Twenty Classics of Australian Art
11 November 2020


(1948 – 1996)

synthetic polymer paint on canvas

91.0 x 121.5 cm

signed lower right: Lin Onus

$150,000 – 180,000
Sold for $196,364 (inc. BP) in Auction 62 - 11 November 2020, Melbourne

Gallery Gabrielle Pizzi, Melbourne, 1993 (label attached verso)
Private collection, Melbourne
Susan McCulloch, Melbourne
Caruana and Reid, Sydney (as ‘Dawn at Numillah’)
Private collection, Melbourne, acquired from the above in 2004


Lin Onus: There and Back: An Exhibition of Recent Paintings and Sculpture, Gallery Gabrielle Pizzi, Melbourne, 15 July – 17 August 1993
Lin Onus, Gallery Gabrielle Pizzi at ARCO 94, Madrid, Spain, 1994 (as ‘Nubes Juntándose, 1993; de la Serie 24 horas en Numerili’ (Clouds Gathering, 1993; from the series 24 hours at Numerili))

Catalogue text

In Lin Onus’ retrospective catalogue, Urban Dingo: The Art and Life of Lin Onus, curator Margo Neale chronicles that from 1986 – 96, he made sixteen ‘spiritual pilgrimages’ to the outstation of Gamardi, the home of his mentor Jack Wunuwun in Central Arnhem land.1 Having first met Wunuwun at Maningrida in 1986 while travelling in his role as the Victorian representative for the Aboriginal Arts Board, his life’s direction from that moment was deeply influenced by this encounter with the late Yolngu elder and artist, who had adopted him as his own son.

Although Onus had explored a range of imagery relating to dispossession, he described himself primarily as a landscape artist until 1986, when he began to title his works using the language of his adoptive family, and his work developed into a combination of images of land depicted in Western style incorporating Aboriginal imagery and stories. Wunuwun was able to offer Onus a kind of cultural sanctuary by welcoming him into the Yolngu kinship system. This relationship provided Onus with the opportunity to learn Aboriginal traditional knowledge, which enhanced his own Yorta Yorta experience of the world. Through Wunuwun, Onus was given creation stories that he was permitted to paint and an Aboriginal language he could also access. Onus acquired his knowledge of symbols, patterns and designs from the community elders and it seemed to him that this experience of tradition was ‘like a missing piece’ of a puzzle which ‘clicked into position’ for him culturally.2

From a series of 1993 paintings titled 24 hours at Numerili, recording the same site at different times of the day, Dawn at Numerili, is a striking example of Onus’ multilingual visual language. Painted after an annual journey to visit Wunuwun at Gamardi, this work depicts the interplay between Aboriginal and non-Aboriginal visual languages. Here are photo-realistic images of a billabong, where reflected tall trees emerge in the dawn light and five fish glide just below the surface of the water, affording glimpses of the traditional markings that cover their bodies. Details such as these convey the sense that the artist spent hours observing this setting.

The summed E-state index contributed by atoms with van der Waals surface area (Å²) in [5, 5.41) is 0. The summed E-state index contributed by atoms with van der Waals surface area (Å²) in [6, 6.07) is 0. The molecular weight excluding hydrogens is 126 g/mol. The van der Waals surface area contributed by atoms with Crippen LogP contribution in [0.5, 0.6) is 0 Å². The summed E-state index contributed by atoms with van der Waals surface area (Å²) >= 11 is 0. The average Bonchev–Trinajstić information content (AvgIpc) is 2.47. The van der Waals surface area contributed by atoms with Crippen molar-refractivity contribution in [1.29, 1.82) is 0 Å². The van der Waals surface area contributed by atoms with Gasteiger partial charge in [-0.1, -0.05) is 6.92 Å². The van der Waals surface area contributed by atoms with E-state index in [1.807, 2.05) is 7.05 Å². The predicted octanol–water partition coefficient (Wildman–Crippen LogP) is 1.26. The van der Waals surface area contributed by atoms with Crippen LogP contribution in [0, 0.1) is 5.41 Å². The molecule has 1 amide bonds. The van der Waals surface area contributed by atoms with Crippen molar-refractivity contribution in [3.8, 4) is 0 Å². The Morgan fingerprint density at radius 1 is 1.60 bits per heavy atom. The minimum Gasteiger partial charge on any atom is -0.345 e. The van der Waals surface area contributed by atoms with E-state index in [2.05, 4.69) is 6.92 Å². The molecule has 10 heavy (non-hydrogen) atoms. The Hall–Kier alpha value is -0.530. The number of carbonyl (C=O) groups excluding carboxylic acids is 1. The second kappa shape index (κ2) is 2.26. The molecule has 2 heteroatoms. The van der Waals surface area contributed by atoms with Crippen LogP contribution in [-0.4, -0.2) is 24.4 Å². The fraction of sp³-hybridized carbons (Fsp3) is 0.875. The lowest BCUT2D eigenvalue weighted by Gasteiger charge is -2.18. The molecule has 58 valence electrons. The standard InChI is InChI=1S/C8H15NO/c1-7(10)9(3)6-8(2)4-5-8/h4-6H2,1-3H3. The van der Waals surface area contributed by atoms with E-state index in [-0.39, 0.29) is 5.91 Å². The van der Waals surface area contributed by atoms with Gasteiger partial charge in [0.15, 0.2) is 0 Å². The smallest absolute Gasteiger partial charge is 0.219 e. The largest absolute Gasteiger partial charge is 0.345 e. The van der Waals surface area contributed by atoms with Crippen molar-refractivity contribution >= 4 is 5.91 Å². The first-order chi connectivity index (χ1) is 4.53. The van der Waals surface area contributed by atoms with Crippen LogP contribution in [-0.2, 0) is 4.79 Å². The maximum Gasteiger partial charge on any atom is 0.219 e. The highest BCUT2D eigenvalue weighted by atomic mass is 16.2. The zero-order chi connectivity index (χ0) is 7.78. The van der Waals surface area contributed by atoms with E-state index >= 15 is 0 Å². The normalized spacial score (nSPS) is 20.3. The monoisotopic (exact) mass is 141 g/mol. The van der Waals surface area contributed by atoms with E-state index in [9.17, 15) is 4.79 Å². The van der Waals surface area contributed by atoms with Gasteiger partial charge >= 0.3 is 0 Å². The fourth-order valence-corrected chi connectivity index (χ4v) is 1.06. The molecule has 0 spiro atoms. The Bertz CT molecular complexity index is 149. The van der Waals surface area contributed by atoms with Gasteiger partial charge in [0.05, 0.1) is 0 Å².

Luminous, hypnotically beautiful and multi-layered in meaning, Onus’ paintings claim ownership of the land while subverting the primacy of western modes of representation. They present a duality that Robert Nelson has described as a form of symbolic realism, noting Onus’s ability to use both the traditional idiom of perceptual art in the landscape tradition, together with fish, frogs and reptiles painted according to Aboriginal conventions.3

Lin Onus hoped that ‘history would see him as some sort of bridge between cultures’4 and as articulated by Ian Mclean, ‘[he] successfully used postmodern strategies to infiltrate issues of Aboriginality into everyday Australian life’5. The convergence of two visual perspectives reflects Onus’ personal and artistic journey. The trees that populate the billabong here are reflected in the cool dark water and its hidden depths suggest unknown worlds and new possibilities. His cross-cultural imagery defies immediate categorisation and leads to a wider discussion and expansion of the space occupied by Aboriginal art.

1. Neale, M., Urban Dingo: The Art of Lin Onus 1948–1996, Queensland Art Gallery, Brisbane, 2000, p. 15
2. Leslie, D., ‘Coming home to the land’, Eureka Street, March – April 2006, https://www.eurekastreet.com.au/article/coming-home-to-the-land#, accessed 22 September 2020
3. Neale, op. cit., 2000, p. 16
4. Ibid, p. 21
5. McLean, I., ‘One mob, one voice, one land: Lin Onus and indigenous postmodernism’ in Neale, M., Urban Dingo: The Art of Lin Onus 1948 1996, Queensland Art Gallery, Brisbane, 2000, p.41